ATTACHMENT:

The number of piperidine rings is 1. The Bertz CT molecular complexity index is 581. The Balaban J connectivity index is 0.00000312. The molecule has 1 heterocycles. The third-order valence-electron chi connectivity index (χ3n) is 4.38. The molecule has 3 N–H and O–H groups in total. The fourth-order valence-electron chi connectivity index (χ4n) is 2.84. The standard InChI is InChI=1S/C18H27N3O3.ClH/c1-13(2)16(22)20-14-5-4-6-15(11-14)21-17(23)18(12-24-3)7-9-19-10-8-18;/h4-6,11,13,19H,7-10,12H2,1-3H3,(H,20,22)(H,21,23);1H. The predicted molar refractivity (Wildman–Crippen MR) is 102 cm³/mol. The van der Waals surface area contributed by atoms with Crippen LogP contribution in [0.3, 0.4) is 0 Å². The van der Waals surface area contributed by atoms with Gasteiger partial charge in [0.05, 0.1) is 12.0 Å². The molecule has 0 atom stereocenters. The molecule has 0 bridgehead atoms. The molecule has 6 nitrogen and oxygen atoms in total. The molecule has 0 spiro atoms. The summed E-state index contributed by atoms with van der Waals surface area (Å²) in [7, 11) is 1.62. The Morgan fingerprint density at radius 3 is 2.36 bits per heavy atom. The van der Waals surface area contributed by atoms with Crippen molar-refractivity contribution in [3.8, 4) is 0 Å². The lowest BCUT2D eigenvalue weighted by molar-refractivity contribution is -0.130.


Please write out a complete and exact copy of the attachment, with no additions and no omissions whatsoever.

The number of piperidine rings is 1. The Bertz CT molecular complexity index is 581. The Balaban J connectivity index is 0.00000312. The molecule has 1 heterocycles. The third-order valence-electron chi connectivity index (χ3n) is 4.38. The molecule has 3 N–H and O–H groups in total. The fourth-order valence-electron chi connectivity index (χ4n) is 2.84. The standard InChI is InChI=1S/C18H27N3O3.ClH/c1-13(2)16(22)20-14-5-4-6-15(11-14)21-17(23)18(12-24-3)7-9-19-10-8-18;/h4-6,11,13,19H,7-10,12H2,1-3H3,(H,20,22)(H,21,23);1H. The predicted molar refractivity (Wildman–Crippen MR) is 102 cm³/mol. The van der Waals surface area contributed by atoms with Crippen LogP contribution in [0.3, 0.4) is 0 Å². The van der Waals surface area contributed by atoms with Gasteiger partial charge in [0.05, 0.1) is 12.0 Å². The molecule has 0 atom stereocenters. The molecule has 0 bridgehead atoms. The molecule has 6 nitrogen and oxygen atoms in total. The molecule has 0 spiro atoms. The summed E-state index contributed by atoms with van der Waals surface area (Å²) in [7, 11) is 1.62. The Morgan fingerprint density at radius 3 is 2.36 bits per heavy atom. The van der Waals surface area contributed by atoms with Crippen molar-refractivity contribution in [3.8, 4) is 0 Å². The lowest BCUT2D eigenvalue weighted by molar-refractivity contribution is -0.130.